No X, No Z – No Business
Here is the challenge – talking about what needs to occur in business without using words which contain the letters x or z. Why? Well, several weeks ago I realized that my keyboard wasn’t working properly and I had written an article about organization and execution with the letters x and z missing. You can imagine what the document looked like – all of those lovely red underlines indicating the spelling errors. The article simply wasn’t what it should be without the letters x and z.
While the article was literally missing something, more importantly many businesses are missing those same elements – organization and execution. These businesses are working hard at both, but seem to be missing a few key letters. Without those letters, things just don’t seem to come together.
An article can be written about results without using x and z, but an entity without the underlying concepts will continue to miss the mark. The underpinnings of organization and execution include the following:
- Clear, measurable strategic goals
- Meaningful milestones and performance metrics
- Accountability for results
- Alignment of activity
- Ability to take action
- Capability to assess and adapt to changing environment
- Willingness to make mistakes
- Identifiable opportunities
- Ability to hear the bad news as well as the good (early and often)
- Realistic assessment and selection of strategies and tactics which can be implemented
All of these factors lead to getting the right things done at the right time. They mean using the resources you have to the best advantage. They all mean businesses must be able to think, plan, do, and evaluate in a continuous process.
One of the best illustrations of organization – clear roles and alignment – can be seen in the insect world: ants. These tiny little creatures on their own and in their colony get more done than is humanly possible (pun intended). Humans definitely can learn from these tiny little insects, and we can certainly learn to get more things done with our resources and how to keep our eye on the goal – build the business, maintain and support the infrastructure, and defend against environmental predators (competition).
Not only can those little guys organize, they are also able to execute their organizational plan, strategy, and tactics continuously. They are able to maintain the ability to react to changes and internal or external threats – reallocating resources as needed, seamlessly. Underlying all of their success is an ability to communicate clear roles and responsibilities and to have one clear mission – survival of the colony.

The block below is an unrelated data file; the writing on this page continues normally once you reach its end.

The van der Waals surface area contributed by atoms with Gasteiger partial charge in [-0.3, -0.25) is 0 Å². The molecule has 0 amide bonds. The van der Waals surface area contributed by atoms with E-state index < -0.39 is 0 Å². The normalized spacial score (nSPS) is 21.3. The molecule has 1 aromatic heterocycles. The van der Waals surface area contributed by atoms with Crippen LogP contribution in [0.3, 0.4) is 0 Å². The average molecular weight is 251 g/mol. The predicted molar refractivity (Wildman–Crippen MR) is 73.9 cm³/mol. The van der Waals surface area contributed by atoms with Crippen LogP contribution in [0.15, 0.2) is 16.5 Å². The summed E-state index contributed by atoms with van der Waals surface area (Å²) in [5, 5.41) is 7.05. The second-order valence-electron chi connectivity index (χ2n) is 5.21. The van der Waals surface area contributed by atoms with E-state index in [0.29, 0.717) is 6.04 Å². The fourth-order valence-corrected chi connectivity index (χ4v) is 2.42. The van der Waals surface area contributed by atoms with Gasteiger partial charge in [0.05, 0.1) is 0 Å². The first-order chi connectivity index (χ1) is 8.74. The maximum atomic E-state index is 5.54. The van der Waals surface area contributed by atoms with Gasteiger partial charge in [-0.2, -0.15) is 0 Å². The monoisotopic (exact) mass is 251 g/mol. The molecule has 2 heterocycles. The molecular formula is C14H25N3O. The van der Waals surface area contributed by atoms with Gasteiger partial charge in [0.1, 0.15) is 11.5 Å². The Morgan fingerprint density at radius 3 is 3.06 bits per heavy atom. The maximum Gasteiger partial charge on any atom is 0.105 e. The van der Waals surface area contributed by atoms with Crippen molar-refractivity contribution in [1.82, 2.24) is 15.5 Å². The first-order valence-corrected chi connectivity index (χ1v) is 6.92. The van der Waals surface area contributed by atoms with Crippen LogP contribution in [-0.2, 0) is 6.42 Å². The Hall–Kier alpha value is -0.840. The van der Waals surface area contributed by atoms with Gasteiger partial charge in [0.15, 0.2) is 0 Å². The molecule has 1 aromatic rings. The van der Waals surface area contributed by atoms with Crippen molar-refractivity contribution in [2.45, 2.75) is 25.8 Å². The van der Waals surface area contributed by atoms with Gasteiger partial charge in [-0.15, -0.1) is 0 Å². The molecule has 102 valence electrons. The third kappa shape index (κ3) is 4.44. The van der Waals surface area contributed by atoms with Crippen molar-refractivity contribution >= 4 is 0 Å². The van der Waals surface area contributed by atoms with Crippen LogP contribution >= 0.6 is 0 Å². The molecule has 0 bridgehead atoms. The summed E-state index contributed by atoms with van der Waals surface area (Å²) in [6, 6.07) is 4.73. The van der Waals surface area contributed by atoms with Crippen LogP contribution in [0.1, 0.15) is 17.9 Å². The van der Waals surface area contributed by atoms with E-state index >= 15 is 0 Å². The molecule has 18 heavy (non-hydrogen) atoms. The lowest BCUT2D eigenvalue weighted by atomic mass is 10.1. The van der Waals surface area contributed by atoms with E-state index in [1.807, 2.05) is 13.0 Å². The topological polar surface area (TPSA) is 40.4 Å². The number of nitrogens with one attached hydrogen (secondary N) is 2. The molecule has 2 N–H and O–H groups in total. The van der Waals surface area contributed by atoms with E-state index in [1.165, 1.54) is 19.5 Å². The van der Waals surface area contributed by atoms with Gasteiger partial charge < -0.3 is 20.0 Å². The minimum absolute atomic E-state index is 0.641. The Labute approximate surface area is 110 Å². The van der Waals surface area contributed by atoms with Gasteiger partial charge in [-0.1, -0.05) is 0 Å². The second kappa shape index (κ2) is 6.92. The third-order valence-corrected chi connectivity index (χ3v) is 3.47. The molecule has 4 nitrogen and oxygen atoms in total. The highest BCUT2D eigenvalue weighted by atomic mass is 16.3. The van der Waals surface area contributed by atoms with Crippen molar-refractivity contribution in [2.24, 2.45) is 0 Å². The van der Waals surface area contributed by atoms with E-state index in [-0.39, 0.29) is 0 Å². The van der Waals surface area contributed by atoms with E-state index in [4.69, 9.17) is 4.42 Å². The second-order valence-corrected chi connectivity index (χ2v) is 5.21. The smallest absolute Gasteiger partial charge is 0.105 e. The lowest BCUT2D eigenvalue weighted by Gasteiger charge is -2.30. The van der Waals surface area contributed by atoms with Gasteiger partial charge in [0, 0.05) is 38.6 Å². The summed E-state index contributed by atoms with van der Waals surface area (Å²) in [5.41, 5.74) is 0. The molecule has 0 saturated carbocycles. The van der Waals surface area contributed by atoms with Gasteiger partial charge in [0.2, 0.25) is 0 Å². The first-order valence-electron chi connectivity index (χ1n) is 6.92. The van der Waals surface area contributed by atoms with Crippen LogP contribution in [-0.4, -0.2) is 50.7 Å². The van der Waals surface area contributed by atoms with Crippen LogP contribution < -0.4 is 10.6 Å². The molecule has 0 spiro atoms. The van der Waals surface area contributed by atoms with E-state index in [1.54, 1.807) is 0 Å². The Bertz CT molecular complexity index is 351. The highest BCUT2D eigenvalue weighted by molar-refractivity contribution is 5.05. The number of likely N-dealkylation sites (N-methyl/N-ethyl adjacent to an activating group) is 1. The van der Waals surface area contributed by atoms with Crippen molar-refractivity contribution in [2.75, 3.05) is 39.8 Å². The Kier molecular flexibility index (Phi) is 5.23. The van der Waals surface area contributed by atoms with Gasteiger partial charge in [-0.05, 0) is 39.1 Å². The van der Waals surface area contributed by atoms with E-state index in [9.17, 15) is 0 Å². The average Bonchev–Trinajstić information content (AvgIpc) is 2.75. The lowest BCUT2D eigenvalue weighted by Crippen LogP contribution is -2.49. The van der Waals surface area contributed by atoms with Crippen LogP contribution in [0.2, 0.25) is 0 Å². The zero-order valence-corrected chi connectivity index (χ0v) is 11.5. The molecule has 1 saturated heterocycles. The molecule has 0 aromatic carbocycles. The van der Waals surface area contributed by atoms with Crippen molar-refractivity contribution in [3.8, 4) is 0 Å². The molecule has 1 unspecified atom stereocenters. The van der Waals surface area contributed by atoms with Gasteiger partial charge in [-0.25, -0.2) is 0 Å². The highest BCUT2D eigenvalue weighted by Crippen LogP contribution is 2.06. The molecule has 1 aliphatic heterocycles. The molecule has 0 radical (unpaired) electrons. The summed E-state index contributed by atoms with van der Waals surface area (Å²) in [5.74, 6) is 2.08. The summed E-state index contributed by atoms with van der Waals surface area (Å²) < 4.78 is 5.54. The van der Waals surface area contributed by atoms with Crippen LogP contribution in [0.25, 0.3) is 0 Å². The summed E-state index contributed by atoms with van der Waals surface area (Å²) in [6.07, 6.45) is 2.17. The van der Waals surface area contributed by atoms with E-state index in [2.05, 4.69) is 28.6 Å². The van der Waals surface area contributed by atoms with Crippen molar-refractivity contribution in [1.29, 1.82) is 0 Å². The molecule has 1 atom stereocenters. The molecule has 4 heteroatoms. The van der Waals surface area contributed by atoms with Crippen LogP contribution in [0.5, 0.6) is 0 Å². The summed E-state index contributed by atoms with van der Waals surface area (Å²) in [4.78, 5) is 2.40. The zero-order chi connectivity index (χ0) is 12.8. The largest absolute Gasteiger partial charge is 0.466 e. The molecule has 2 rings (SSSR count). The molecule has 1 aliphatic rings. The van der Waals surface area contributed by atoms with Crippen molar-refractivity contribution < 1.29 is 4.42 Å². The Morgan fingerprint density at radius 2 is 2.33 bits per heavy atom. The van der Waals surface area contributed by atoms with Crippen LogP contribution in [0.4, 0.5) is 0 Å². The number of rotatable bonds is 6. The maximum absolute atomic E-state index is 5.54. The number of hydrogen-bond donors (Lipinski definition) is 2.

While ants don’t seem to have competitive behaviors within their colony (which we all know exist in our operations and groups), they do deal with competitiveness with external groups. From observation, what goes on with other colonies (competition) is irrelevant until it threatens the colony’s survival (then it is attack, fight, and defend), but they always maintain the ability to act (or react) at a moments notice.
For businesses to survive and thrive, it is critical to have a strong, cohesive organizational identity; executable strategies, measurable objectives, and alignment of resources and activities. These organizational factors impact the ability to execute at any level and to any degree.
Execution is using the resources you have to the maximum advantage and impact – today and long-term. The balance between addressing an imminent threat – the loss of a major account – and pervasive danger – significant legislation that impacts how and where you do business, tax rates, and so on – comes from the organizational infrastructure in place.
Organizational infrastructure is the business’s management system. The business management system is the manner in which the various components and elements of operations are connected and combined into a cohesive whole. Everything – from market position and its value to stakeholders to how administrative tasks are handled internally – comprises the business management system. A business management system is not software, but may have software components which aid in gathering, analyzing, and reporting information – internally and externally. A business management system is the body of the organization – the heart, the skeleton and the skin – which enables the business to execute.
Is your business missing out on the x and z factors? Are you able to organize and execute the elements of your plan? Do you have a plan? The answers to these questions are the difference between where you are today and where you want to be in the future.
Copyright ©2007 F.O.C.U.S. Resource, Inc.